Ceasing Crime for a Cost: Philippine President Duterte’s “War on Drugs” Must Finally End



 “If I make it to the presidential palace I will do just what I did as mayor. You drug pushers, holdup men and do-nothings, you better get out because I’ll kill you.”


Those chilling words were pronounced by Philippine President Rodrigo Duterte on the eve of his election victory, May 9, 2016. His campaign, a “war on drugs,” was fueled by an enthralling promise that he would terminate criminal activity in the Philippines within three to six months. 


Some changes in the Philippines validate Duterte’s success. In Davao, its most common drug is no longer sold on the streets, a methamphetamine strain called shabu. Furthermore, public smoking, the utilization of firecrackers, and driving at more than 19 miles per hour on downtown streets have been successfully prohibited in the city.  Consequently, the speed limit enforcement allowed traffic accidents to have declined more than 40 percent since 2013. To some, Duterte appears to be saving lives. Where is the caveat?


According to BBC News, The Commission of Human Rights estimated in December 2018 that the death count for Duterte’s “war on drugs” “could be as high as 27,000.” This already alarming statistic does not account for undocumented mortalities during the Philippine drug war. 


Additionally, Reuters accentuates that “at least 129 children have been killed in the Philippines’ four-year war on drugs.” Investigations unearthed that “38.5 percent of the documented child killings were carried out by policemen while 61.5 percent were by unknown assailants, ‘some of them with direct links to the police.’” 


Furthermore, Human Rights Watch stresses that the “drug war’s killings in the Philippines in 2020 increased by more than 50 percent during the early months of the pandemic” as the government took advantage of COVID-19 curfews. In The Christian Century, Archbishop Socrates B. Villegas opines that the heartless murders are teaching children “that killing suspected criminals without fair hearing is a morally acceptable way to eradicate crime.”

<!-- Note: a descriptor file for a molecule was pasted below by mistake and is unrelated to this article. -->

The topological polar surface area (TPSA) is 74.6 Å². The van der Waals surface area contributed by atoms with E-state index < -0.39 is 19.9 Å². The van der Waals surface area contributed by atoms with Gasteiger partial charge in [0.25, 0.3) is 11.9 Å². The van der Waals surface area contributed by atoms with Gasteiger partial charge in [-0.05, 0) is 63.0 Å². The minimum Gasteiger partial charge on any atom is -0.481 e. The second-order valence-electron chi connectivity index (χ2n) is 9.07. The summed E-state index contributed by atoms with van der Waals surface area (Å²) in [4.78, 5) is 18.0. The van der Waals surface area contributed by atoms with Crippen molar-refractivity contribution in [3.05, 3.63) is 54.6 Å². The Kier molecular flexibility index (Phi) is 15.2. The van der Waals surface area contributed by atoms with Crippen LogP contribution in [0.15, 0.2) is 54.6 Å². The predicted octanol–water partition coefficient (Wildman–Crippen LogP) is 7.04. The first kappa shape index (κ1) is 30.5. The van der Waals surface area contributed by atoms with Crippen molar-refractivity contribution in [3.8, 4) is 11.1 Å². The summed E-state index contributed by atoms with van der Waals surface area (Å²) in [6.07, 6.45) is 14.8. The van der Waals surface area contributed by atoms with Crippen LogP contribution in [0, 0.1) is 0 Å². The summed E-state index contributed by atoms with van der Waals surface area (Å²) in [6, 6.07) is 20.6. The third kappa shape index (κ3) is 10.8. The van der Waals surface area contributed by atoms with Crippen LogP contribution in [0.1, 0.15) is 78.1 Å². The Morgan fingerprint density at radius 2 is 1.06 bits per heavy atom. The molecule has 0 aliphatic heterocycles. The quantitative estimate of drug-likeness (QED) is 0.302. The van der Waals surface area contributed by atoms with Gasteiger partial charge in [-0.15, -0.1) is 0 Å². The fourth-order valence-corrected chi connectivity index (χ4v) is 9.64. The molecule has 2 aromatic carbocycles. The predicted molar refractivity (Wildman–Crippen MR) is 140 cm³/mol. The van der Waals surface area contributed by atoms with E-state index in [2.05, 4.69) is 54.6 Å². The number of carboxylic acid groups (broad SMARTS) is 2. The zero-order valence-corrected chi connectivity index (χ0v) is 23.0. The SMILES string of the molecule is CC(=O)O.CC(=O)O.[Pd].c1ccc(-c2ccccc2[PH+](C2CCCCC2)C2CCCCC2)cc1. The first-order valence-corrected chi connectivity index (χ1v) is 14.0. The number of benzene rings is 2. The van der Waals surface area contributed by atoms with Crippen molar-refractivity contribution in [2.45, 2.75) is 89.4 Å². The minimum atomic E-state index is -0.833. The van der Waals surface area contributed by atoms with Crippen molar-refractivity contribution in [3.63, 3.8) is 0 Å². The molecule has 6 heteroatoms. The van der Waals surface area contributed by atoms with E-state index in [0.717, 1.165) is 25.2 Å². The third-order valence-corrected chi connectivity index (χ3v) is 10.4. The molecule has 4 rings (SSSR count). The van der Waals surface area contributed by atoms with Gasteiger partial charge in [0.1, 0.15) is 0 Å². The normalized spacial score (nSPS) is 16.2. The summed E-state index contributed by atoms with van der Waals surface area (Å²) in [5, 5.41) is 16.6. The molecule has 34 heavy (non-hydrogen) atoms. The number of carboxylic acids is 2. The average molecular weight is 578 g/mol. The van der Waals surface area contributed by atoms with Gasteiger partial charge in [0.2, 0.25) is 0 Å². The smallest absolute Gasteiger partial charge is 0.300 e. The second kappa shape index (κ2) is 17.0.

Fortunately, some action has been underway to impede Durtere from stirring further turmoil. The International Criminal Court is investigating crime accusations committed during the “war on drugs.” Also, The World Organization against Torture (OMCT) and the Children’s Legal Rights and Development Centre pushed the U.N. Human Rights Council to perform an independent commission of inquiry into extrajudicial killings and other crimes in the Philippines in June 2020.


We can help too.


We and the rest of the international community must make our voices heard, declaring that we will not allow fascism, a path that Duterte is heading toward, to take hold in the Philippines again. Furthermore, citizens of the Philippines and elsewhere must actively demonstrate a desire for effective change via rallies, social media, journalism and other platforms. Also, Filipinos need to be educated about Duterte’s dishonorable actions so they will not elect a similar president in the future, considering that Duterte shockingly remains highly popular amongst the Philippine population, with a positive rating of 91 percent. Finally, to lend additional support, please consider donating to Human Rights Watch (https://www.hrw.org/donate-now), the United Nations Human Rights Office of the High Commissioner (https://donatenow.ohchr.org/) and the Movement for Good Governance & Ethical Leadership in the Philippines (https://www.kayanatin.ph/donate/). 


As Americans, many of us are fortunate that, to a degree, we can take advantage of the freedom of speech established by our democratic Founding Fathers, lending our voices to those whose voices are suppressed. Hence, we must yield assistance to troubled victims within our nation and elsewhere to conserve the deteriorating ties that link humanity as one. When United Nations experts urged President Duterte to stop the extrajudicial killings, Duterte responded that at least half of the Filipino population is involved in drug-related trades and, given that, he was not going to stop the killings until the population is reduced by half.

Use your voice now to stop him before it is too late.